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A Brief History of Graphic Design

The term “graphic design” entered the English lexicon 100 years ago, in 1922, when William Dwiggins coined the phrase to describe the art of using graphics, icons, or other visuals to convey design messages. But humans have been practicing the underlying principles of graphic design – representing complex ideas in simple visuals – since the earliest cave paintings were completed thousands of years ago.

Pre-Graphic Design Graphic Design

The earliest examples of graphic design by humans came from pictography – the use of symbols to represent words and meanings – which was the birth point of all world languages. Pictography merged into typography, the design of letters and fonts, in Latin and other alphabet-based languages, while languages like Mandarin, Japanese, and Korean adopted logographic forms. Earlier still, in ancient times humans practiced graphic design through cave paintings, which varied between pictograms, symbols used to represent physical, extant concepts, and ideograms, symbols used to represent abstract and nuanced ideas.

1800s to 1940s: Enter Graphic Design

Two events spurred the creation of graphic design as its own discipline and, eventually, industry. The first was the Industrial Revolution, which revolutionised production processes across the Western world in the early 1800 but decimated the living conditions of the working classes. By the early 1900s, workers’ rights movements had begun a redistribution of wealth away from the wealthiest 1%, giving regular citizens disposable income and kick-starting the advertisement industry and modern Western consumerism.

The second was the World Wars of the early 20th century, which introduced the use of graphic design for political propaganda. During the 1940s, graphic design produced persuasive patriotic propaganda designed to vilify the enemy and encourage citizens to join the war effort. Famous examples from World War II include the British “We Can Do It” poster with Rosie the Riveter and the US “We Want YOU” poster featuring Uncle Sam.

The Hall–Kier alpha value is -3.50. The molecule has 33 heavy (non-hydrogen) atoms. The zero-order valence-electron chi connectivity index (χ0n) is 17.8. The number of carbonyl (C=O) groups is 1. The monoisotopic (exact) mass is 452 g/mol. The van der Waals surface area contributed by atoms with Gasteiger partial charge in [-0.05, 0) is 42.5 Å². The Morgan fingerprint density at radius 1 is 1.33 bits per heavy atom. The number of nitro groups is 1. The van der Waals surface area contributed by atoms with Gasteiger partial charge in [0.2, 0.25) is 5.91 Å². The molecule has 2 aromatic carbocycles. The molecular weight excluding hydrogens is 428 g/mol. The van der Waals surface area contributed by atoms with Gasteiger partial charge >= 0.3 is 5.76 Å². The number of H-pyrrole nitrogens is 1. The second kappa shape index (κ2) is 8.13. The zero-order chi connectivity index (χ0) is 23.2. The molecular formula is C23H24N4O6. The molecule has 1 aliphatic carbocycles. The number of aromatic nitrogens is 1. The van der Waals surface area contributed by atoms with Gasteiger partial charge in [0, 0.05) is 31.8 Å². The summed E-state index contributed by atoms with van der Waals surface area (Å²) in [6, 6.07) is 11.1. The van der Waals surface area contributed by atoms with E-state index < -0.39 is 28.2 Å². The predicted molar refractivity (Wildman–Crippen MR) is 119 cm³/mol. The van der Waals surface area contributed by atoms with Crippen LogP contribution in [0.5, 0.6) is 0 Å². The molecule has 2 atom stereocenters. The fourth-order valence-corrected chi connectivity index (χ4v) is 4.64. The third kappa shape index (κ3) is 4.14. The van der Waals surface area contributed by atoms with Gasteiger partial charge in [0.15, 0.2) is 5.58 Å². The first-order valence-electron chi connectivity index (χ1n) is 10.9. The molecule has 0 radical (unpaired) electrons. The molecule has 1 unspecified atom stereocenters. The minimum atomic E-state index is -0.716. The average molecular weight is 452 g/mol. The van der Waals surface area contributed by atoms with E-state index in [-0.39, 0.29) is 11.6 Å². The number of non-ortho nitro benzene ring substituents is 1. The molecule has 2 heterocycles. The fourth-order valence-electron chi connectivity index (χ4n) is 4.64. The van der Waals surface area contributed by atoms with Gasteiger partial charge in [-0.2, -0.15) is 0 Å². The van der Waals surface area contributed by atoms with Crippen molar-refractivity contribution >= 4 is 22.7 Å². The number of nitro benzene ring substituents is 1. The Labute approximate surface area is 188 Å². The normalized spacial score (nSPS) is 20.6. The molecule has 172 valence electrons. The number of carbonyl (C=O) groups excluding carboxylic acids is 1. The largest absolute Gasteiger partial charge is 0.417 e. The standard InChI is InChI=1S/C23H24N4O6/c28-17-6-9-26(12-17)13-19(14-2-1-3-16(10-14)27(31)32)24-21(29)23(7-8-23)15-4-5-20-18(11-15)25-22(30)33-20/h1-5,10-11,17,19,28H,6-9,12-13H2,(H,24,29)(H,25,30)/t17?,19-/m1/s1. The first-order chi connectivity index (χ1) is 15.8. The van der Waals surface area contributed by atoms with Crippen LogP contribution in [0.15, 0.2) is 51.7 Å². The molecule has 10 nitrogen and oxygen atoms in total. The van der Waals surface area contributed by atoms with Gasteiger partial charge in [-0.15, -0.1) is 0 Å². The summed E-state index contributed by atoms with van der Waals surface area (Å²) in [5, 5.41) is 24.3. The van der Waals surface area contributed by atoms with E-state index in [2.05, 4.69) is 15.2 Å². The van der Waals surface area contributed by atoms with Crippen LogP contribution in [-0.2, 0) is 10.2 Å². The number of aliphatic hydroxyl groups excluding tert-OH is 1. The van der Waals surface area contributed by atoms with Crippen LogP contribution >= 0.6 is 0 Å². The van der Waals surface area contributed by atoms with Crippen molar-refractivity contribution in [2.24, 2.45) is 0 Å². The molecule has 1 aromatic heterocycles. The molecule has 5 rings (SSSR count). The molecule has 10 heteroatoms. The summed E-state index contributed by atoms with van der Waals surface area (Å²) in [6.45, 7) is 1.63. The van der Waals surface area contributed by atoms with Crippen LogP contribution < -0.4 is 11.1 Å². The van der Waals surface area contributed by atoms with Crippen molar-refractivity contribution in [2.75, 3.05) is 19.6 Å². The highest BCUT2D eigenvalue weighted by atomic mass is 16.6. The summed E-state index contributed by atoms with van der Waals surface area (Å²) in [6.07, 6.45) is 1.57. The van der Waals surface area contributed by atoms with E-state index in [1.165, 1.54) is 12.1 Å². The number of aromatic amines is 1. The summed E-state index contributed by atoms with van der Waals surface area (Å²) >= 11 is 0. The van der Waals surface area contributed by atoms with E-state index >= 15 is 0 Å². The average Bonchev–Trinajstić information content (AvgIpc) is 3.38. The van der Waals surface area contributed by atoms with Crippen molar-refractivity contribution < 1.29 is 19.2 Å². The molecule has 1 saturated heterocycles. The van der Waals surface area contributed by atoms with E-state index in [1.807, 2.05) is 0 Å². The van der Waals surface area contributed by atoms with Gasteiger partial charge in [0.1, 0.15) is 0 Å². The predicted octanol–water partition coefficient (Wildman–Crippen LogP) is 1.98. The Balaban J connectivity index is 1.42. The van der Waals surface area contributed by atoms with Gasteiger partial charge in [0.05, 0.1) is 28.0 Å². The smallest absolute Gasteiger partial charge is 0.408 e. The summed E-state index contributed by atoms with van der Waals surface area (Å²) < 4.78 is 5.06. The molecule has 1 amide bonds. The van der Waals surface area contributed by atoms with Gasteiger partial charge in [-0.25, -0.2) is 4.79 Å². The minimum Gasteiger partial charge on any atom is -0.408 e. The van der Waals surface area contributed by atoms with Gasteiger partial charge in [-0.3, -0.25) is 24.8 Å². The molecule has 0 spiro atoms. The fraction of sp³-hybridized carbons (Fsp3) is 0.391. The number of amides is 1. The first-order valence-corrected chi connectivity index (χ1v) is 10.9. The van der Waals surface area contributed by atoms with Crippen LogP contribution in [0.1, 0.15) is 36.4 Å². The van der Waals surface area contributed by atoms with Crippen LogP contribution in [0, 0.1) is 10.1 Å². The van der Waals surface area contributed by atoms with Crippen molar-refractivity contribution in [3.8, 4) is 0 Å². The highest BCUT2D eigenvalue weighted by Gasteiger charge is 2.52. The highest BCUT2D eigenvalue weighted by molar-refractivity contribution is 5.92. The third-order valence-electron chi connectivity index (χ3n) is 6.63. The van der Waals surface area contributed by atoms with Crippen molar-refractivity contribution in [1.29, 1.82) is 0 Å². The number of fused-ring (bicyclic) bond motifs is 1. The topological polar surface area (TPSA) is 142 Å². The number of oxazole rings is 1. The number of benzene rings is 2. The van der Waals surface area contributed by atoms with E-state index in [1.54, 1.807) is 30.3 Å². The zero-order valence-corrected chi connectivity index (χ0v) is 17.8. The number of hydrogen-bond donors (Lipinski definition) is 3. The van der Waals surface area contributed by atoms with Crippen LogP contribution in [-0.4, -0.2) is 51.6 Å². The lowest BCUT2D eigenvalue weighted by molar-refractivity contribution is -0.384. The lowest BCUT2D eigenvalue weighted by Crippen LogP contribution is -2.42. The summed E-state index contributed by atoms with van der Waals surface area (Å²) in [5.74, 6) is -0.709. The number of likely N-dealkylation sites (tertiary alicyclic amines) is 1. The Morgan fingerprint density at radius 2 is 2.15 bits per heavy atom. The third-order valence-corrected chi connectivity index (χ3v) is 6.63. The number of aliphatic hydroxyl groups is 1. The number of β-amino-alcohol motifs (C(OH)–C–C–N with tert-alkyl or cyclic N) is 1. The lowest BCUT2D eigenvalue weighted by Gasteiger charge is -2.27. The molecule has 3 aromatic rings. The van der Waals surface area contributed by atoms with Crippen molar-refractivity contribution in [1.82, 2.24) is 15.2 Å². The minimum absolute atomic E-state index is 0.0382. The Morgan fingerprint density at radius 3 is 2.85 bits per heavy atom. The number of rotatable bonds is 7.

1960s: Products and Advertisements

By the 1960s graphic design was at the heart of Western consumerism. In British and American homes, adverts using graphics to capture the reader’s attention adorned every newspaper, and products covered in bright colours and impactful images lined the shelves.

By the end of the 1960s televisions were becoming a common sight in UK homes and graphic design began being used for television adverts and commercial shows.

1990s to Present Day: Technology and Computer-Based Graphic Design

In the 1990s technology began revolutionising graphic design as we know it. Software programmes like Photoshop joined the industry, allowing professionals and amateurs alike to experiment with new techniques and test the limits of computer graphic design. For the first time in human history, graphic design was no longer produced by hand.

Fast forward to today, and the technological advancements around graphic design have created near limitless ways we can manipulate images or create graphics from scratch.

Graphic design has reached a point where, if you can imagine it, you can create a visual representation of it. The graphic design industry has also never been more accessible, with countless options available for basic graphic design software available on the internet for free, anybody with a net connection can start designing graphics, icons, and visuals.


Here at Gareth Wright Design, we can design you a unique eye-catching business card Based in Tameside, Manchester we cover all aspects of print and social media design.

Visit our website at Gareth Wright Design and social media platforms.


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